London Film Festival 2010:
live-action short films
Dylan Cave rounds up the best live shorts across five thematic programmes at this year’s LFF
In 2006, newly appointed London Film Festival shorts programmer Philip Ilson declared “death to short film”. Rejecting the formulaic filmmaking evoked by the cliché of the nebulous ‘calling card’, he and co-programmer Simon Young re-imagined the LFF live-action shorts programmes as must-see thematic explorations of youth, love, loneliness, sex, damage and death.
Five years on, the programmers continue to assemble films with thematic ambitions beyond that of the familiar ‘late night horror / comedy’ showcase. Set alongside intelligent animation programmes, this year’s programmes were remarkable because of the subtle thematic structures that unified their diverse choice of short films.
Pretty Girls Make Graves
Venus vs Me
The first programme, a collection of stories linking young women to pain and chaos, was thematically the most outlandish and also best titled. Opening film Venus vs Me (Nathalie Tierlinck, 2009) traced the emotional breakdown of 12-year-old Marie as she juggles puberty and the presence of a new man in her mother’s life. Through painful close-ups and dizzying soft focus, Venus vs Me typified the mix of youthful innocence and deadly consequence evoked by the programme title.
So too did Michael Rittmannsberger’s Austrian drama Sister (2010). Essentially a tableau of grief as a young girl realises her sister has drowned, Sister gained dramatic weight with brooding strings that gave the film an unexpected gravitas over its brief six minutes. Depending on your disposition, the film either engrosses through its devastating aesthetics or appalls by the ease with which it emotionally manipulates the viewer to mourn a fabricated situation.
Less orchestrated, but equally affecting, the programme’s final film Release the Flying Monkeys (Alex Taylor, 2010) centred on the external carnage brought by two Eastern European girls preparing East London for the coming of Jesus. Directed and produced by the team behind last year’s award-winning Kids Might Fly, the film is a comic take on the East End’s melting pot of international cultures, with daft but exuberant performances from its female leads.
We’re the Kids from Suburbia
If short film stories are developed from the experiences of their makers, it comes as little surprise that coming-of-age tales feature heavily. Ilson emphasised this idea with an exploration of suburban life and the discontent of middle-class kids, in a programme which hit its stride with Derby (Paul Negoescu, 2010), a Romanian comedy of manners played as mundane tragedy.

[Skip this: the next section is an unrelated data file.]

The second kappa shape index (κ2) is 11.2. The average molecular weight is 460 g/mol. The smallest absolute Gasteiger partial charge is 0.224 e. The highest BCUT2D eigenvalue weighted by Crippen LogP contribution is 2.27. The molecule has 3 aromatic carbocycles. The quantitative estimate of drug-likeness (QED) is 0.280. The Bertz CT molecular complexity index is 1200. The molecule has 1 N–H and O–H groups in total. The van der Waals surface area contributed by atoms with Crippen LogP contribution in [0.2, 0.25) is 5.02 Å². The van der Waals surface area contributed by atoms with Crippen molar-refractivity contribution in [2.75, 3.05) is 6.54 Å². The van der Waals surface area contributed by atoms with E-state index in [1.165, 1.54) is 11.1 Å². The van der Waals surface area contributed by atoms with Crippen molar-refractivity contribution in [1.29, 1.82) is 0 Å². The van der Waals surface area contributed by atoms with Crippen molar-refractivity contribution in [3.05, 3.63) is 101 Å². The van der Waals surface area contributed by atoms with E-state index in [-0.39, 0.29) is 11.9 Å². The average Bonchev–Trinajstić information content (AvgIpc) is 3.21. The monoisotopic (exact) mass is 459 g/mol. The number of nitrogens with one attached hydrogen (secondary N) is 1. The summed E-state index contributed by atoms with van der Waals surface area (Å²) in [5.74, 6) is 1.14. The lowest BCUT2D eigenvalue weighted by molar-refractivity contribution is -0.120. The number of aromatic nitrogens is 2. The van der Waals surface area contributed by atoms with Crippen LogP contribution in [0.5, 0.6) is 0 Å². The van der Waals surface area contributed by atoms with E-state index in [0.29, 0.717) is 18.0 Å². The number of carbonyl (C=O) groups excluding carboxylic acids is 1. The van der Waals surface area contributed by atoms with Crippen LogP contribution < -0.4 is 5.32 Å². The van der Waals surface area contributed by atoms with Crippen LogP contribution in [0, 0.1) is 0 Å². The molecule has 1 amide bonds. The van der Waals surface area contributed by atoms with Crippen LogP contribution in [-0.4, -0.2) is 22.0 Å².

Mircea (Bogdan Voda) is a bored father who hovers listlessly around the house when his 15-year-old daughter invites her new boyfriend for a meal. Barely containing his embarrassment at what he imagines his daughter may be up to in her room, he unfolds his nagging unease in a short-tempered argument about football with the boyfriend. Perfectly pitched performances made the film a delight.
Jessica Sarah Rinland’s Nulepsy (2010) is ostensibly a documentary about a form of narcolepsy that involves stripping naked. It blends confessional voiceover with a range of techniques that sometimes explain, and sometimes parodies, documentary conventions. But the topic is completely fictional: ‘nulepsy’ is a fabricated condition that Rinland uses to explore her real subject – the fragility of documentary truth. Her technique is subtle and completely convinces; it’s only during the final shots that suspicions about the validity of nulepsy emerged in my mind.
Less convoluted, but equally challenging, was Fyzal Boulifa’s Burn My Body (2010). British teenager Hana rebels against her father by removing her headscarf in public but her naivety leads swiftly to tawdry sex with a predatory boy. The film’s implicit link between Hana’s removal of her headscarf and an immediate sexual encounter is slightly overwrought, especially in comparison to the low-key nuances of Derby. But Boulifa is a strong filmmaker. His pervious short, Whore (2008), justly won wide acclaim and although Hana’s rebellion may seem extreme and unfortunate, Burn my Body is expertly directed.
Close Friends and Family Only
Simon Young’s programme explored the intense love and bitter hatred found in our relationships with the people close to us – and in Amy Grapple’s Quadrangle (2010) he found a film that documented it all. The title refers to two couples that swapped partners in the early 70s under the impression that they were making a new type of family. 40 years on, they no longer talk. Grapple splits the screen, allowing one of the participants, Deanna, to recite her story in one half of the frame while her ex-husband, Paul, gives his version on the other. Together we’re able to compare and contrast their different opinions on the events and see how their relationship, once full of love, has crumbled into resentment.